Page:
Friday, February 18, 2005

The Iowa Supreme Court yesterday dismissed a class-action lawsuit brought by two illegal aliens against state officials who refused to issue them driver’s licenses, unanimously upholding a lower court ruling that said illegal aliens had no legal right to obtain a license.

Filed under the pseudonyms of Juan and Maria Sanchez, a Des Moines couple in their early 30s who have three school-age children and have lived in this country for five years, the suit asserted that the state’s refusal to issue the licenses violated rights guaranteed to illegal aliens under both the U.S. and Iowa constitutions.

The suit, filed in November 2000, was a class action on behalf of all illegal and undocumented aliens in Iowa who wanted or had sought driver’s licenses.

Fourteen states ” Alaska, Connecticut, Idaho, Louisiana, Montana, Nevada, New Mexico, North Carolina, Ohio, Rhode Island, Tennessee, Utah, Washington and West Virginia ” permit the issuance of licenses to illegal aliens. A bill by Rep. F. James Sensenbrenner, Wisconsin Republican and chairman of the House Judiciary Committee, would prevent the federal government from accepting state-issued identifications, including driver’s licenses, if the state makes them available to illegal aliens.

Passed last week by the House, the bill ” known as the Clear ID Act ” is aimed at establishing security standards for driver’s licenses and identification documents to prevent terrorists from abusing asylum laws and to unify terrorism-related grounds for inadmissibility and removal.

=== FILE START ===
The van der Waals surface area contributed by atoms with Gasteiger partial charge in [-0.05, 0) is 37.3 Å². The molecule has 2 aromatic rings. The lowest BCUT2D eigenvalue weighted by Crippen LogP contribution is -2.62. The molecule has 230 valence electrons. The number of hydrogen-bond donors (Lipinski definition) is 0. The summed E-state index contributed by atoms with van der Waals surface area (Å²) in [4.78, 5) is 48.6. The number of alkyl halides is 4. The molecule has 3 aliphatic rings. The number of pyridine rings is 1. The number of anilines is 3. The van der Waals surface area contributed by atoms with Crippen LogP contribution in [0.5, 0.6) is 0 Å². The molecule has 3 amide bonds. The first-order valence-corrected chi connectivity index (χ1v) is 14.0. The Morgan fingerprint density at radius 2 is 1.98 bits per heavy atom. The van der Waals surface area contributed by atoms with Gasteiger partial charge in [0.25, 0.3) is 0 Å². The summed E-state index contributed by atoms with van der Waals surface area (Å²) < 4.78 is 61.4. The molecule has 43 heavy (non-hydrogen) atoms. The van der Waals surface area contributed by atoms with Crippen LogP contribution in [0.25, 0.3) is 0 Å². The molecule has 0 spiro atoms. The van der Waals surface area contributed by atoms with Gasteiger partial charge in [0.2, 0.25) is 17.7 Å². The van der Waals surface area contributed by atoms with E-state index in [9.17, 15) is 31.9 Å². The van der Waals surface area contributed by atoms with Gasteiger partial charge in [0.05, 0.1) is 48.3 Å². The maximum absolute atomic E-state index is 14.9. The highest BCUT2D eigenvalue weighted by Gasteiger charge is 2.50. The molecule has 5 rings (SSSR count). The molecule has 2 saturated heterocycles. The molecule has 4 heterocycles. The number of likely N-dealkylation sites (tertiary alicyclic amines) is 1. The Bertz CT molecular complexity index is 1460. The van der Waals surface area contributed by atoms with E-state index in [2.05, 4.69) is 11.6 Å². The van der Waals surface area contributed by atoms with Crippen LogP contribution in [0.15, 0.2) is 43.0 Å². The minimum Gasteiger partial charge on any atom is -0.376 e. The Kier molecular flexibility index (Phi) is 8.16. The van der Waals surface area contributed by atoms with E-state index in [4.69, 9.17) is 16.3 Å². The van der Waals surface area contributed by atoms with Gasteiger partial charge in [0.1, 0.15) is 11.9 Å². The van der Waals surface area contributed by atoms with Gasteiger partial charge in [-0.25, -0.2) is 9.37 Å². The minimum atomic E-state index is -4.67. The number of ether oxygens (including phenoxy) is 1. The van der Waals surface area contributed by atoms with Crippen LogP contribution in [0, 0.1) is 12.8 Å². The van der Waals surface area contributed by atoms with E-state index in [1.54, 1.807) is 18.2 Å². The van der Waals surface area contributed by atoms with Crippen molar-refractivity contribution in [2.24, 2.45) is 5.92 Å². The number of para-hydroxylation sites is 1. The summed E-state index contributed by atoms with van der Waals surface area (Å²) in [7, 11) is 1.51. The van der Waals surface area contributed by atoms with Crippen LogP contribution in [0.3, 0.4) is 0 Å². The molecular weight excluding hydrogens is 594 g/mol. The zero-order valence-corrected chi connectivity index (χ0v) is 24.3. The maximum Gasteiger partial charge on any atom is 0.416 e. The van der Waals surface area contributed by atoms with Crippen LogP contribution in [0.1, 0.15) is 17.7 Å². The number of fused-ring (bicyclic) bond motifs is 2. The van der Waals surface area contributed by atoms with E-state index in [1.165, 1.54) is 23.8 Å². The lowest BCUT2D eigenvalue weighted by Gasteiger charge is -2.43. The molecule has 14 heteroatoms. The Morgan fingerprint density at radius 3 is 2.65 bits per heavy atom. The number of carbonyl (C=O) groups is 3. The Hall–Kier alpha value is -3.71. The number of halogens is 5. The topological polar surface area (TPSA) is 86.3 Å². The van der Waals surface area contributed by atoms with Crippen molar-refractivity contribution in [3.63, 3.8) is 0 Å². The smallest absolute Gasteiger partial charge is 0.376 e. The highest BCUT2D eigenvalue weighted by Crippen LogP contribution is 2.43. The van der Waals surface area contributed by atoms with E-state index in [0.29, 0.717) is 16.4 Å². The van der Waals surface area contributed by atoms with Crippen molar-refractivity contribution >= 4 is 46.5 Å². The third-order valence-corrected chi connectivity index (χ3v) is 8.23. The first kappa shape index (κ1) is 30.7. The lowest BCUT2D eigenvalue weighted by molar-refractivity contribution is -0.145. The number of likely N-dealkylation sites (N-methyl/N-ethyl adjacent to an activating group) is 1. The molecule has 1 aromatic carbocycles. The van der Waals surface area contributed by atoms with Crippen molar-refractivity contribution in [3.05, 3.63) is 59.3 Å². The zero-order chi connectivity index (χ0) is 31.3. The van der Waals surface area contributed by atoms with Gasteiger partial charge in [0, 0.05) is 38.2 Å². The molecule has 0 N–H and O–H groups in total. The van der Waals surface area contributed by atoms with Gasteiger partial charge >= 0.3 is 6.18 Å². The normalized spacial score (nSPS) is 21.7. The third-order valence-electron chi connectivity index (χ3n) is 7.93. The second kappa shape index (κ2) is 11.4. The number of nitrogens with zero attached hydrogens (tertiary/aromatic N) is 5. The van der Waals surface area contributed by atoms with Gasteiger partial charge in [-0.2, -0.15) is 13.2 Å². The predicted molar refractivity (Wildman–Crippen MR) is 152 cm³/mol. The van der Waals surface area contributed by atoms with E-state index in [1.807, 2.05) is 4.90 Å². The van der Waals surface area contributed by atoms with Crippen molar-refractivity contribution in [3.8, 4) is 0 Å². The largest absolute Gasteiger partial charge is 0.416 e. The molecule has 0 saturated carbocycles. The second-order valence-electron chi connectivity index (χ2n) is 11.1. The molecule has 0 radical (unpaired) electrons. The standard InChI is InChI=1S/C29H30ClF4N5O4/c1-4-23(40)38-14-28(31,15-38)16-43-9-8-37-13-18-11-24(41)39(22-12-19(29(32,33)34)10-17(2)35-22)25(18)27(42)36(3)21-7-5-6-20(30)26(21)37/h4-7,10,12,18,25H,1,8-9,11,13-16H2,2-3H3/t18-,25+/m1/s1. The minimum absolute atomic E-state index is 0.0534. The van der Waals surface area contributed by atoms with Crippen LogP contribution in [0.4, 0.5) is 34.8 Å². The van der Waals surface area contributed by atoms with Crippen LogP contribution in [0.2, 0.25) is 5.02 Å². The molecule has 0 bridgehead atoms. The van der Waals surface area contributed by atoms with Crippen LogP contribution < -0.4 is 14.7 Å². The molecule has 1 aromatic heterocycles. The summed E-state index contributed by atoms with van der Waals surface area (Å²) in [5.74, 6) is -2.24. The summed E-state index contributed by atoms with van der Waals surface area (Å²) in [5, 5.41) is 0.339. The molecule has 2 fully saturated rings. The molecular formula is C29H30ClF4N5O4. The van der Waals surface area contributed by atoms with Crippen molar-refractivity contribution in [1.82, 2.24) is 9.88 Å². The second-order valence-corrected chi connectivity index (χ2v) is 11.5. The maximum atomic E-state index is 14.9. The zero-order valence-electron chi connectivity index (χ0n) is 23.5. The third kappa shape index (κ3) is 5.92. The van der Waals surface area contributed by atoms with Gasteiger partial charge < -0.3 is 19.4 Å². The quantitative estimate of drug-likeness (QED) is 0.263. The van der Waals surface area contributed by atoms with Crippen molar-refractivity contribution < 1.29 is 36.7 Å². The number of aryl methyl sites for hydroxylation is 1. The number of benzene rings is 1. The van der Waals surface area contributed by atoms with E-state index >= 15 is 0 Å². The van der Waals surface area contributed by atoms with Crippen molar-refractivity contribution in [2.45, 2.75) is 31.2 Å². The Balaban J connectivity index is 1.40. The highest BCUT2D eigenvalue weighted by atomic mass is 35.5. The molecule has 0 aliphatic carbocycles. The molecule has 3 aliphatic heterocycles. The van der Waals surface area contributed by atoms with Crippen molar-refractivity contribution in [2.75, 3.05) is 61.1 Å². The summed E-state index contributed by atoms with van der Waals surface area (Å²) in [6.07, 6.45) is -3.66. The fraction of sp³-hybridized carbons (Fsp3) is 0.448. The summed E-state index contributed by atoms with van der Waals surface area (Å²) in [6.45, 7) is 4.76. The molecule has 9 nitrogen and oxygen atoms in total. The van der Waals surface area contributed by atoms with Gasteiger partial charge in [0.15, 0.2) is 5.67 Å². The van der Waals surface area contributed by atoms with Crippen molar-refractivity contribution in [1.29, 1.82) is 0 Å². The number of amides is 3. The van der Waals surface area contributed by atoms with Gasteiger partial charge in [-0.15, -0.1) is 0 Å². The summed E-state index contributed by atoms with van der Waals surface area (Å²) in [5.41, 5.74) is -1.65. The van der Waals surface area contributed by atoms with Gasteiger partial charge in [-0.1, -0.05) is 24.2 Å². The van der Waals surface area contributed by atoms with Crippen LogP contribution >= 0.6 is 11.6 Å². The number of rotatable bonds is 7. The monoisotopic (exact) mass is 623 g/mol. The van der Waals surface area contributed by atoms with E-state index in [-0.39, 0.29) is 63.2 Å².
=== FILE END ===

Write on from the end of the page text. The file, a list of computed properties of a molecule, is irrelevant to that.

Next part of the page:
Meanwhile, a judge in New York ordered that state on Thursday to stop seizing the driver’s licenses of immigrants without Social Security cards, saying the State Department of Motor Vehicles could not enforce immigration law or make new rules without notifying the public.

The order by Justice Karen Black of the State Supreme Court in Manhattan affects both legal and illegal aliens and came in response to a crackdown by the state that had targeted the licenses of 300,000 aliens in New York ” 7,000 of whom already have been suspended.

State officials had argued that taking away the licenses from those without proper identification was in the interest of homeland security.

In the Iowa suit, the State Department of Transportation had refused to issue licenses to illegal aliens, saying state law required license recipients to have a Social Security card or other proper immigration documents in order to obtain an operator’s permit.

The suit, which named Attorney General Tom Miller, Department of Public Safety Commissioner Kevin W. Techau and Department of Transportation Director Mark Wandro, argued that the state could waive the requirements and that its refusal to do so “does not further a legitimate state interest and violates the due process and equal protection guarantees of the United States and Iowa constitutions.”

But Polk County District Judge Joel Novak in Des Moines ruled that the couple had no fundamental right to obtain driver’s licenses. In his ruling, Judge Novak said operating a motor vehicle was a privilege that was “not unrestrained.”

The Iowa Supreme Court, in upholding Judge Novak’s ruling, said the “practice of denying driver’s licenses to illegal aliens violates none of the statutory and constitutional provisions raised” in the lawsuit. The high court added that the state’s licensing scheme was “rationally related to the legitimate state interest of ‘not allowing its governmental machinery to be a facilitator for the concealment of illegal aliens.’”

The suit was filed after the couple, whose attorney, Curt Daniels, has refused to identify, received more than $1,000 in traffic tickets over a single weekend. Mr. Daniels said his clients had been targeted by police because they were illegal aliens, and the state should allow them to apply for licenses to drive.

Mr. Daniels and others in Iowa have argued that illegal aliens should have licenses as a matter of public safety, issued after they pass the same tests given to all motorists; that licenses would allow the aliens to buy car insurance and to find jobs, many of whom are employed in Iowa as laborers or agricultural workers.

The Des Moines couple has been identified only as a former Iowa school employee and a welder.

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